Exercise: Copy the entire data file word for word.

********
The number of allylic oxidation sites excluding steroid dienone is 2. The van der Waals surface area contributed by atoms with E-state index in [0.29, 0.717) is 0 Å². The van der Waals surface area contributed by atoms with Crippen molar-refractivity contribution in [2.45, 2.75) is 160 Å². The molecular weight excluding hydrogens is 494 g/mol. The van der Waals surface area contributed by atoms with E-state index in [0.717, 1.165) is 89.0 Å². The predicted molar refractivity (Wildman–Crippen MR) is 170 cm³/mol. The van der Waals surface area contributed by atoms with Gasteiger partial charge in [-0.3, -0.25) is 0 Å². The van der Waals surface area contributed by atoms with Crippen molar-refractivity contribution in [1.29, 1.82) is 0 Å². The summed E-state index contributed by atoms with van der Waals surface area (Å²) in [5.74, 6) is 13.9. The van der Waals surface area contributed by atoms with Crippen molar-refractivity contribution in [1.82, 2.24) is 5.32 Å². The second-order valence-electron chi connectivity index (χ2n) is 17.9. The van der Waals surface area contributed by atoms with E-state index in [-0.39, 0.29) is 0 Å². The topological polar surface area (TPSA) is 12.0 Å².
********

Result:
The number of allylic oxidation sites excluding steroid dienone is 2. The van der Waals surface area contributed by atoms with E-state index in [0.29, 0.717) is 0 Å². The van der Waals surface area contributed by atoms with Crippen molar-refractivity contribution in [2.45, 2.75) is 160 Å². The molecular weight excluding hydrogens is 494 g/mol. The van der Waals surface area contributed by atoms with E-state index in [0.717, 1.165) is 89.0 Å². The predicted molar refractivity (Wildman–Crippen MR) is 170 cm³/mol. The van der Waals surface area contributed by atoms with Gasteiger partial charge in [-0.3, -0.25) is 0 Å². The van der Waals surface area contributed by atoms with Crippen molar-refractivity contribution in [1.29, 1.82) is 0 Å². The summed E-state index contributed by atoms with van der Waals surface area (Å²) in [5.74, 6) is 13.9. The van der Waals surface area contributed by atoms with Crippen molar-refractivity contribution in [1.82, 2.24) is 5.32 Å². The second-order valence-electron chi connectivity index (χ2n) is 17.9. The van der Waals surface area contributed by atoms with E-state index in [-0.39, 0.29) is 0 Å². The topological polar surface area (TPSA) is 12.0 Å².